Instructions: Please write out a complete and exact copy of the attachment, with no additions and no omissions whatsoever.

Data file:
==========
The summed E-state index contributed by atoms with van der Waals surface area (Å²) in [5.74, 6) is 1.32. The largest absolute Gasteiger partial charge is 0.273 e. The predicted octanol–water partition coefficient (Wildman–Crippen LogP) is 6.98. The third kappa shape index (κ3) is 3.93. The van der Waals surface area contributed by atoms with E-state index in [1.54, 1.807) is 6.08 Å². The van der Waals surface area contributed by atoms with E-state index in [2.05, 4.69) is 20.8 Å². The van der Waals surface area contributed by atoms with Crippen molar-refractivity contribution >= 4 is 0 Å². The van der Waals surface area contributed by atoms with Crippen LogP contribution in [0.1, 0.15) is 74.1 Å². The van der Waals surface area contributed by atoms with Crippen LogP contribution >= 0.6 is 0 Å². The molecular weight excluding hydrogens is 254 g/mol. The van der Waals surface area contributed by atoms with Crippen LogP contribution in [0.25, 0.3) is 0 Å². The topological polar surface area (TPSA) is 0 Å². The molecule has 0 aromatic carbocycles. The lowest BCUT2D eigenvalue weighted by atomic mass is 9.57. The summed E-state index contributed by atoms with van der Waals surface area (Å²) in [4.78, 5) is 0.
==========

The summed E-state index contributed by atoms with van der Waals surface area (Å²) in [5.74, 6) is 1.32. The largest absolute Gasteiger partial charge is 0.273 e. The predicted octanol–water partition coefficient (Wildman–Crippen LogP) is 6.98. The third kappa shape index (κ3) is 3.93. The van der Waals surface area contributed by atoms with E-state index in [1.54, 1.807) is 6.08 Å². The van der Waals surface area contributed by atoms with E-state index in [2.05, 4.69) is 20.8 Å². The van der Waals surface area contributed by atoms with Crippen molar-refractivity contribution >= 4 is 0 Å². The van der Waals surface area contributed by atoms with Crippen LogP contribution in [0.1, 0.15) is 74.1 Å². The van der Waals surface area contributed by atoms with Crippen LogP contribution >= 0.6 is 0 Å². The molecular weight excluding hydrogens is 254 g/mol. The van der Waals surface area contributed by atoms with Crippen LogP contribution in [0.25, 0.3) is 0 Å². The topological polar surface area (TPSA) is 0 Å². The molecule has 0 aromatic carbocycles. The lowest BCUT2D eigenvalue weighted by atomic mass is 9.57. The summed E-state index contributed by atoms with van der Waals surface area (Å²) in [4.78, 5) is 0.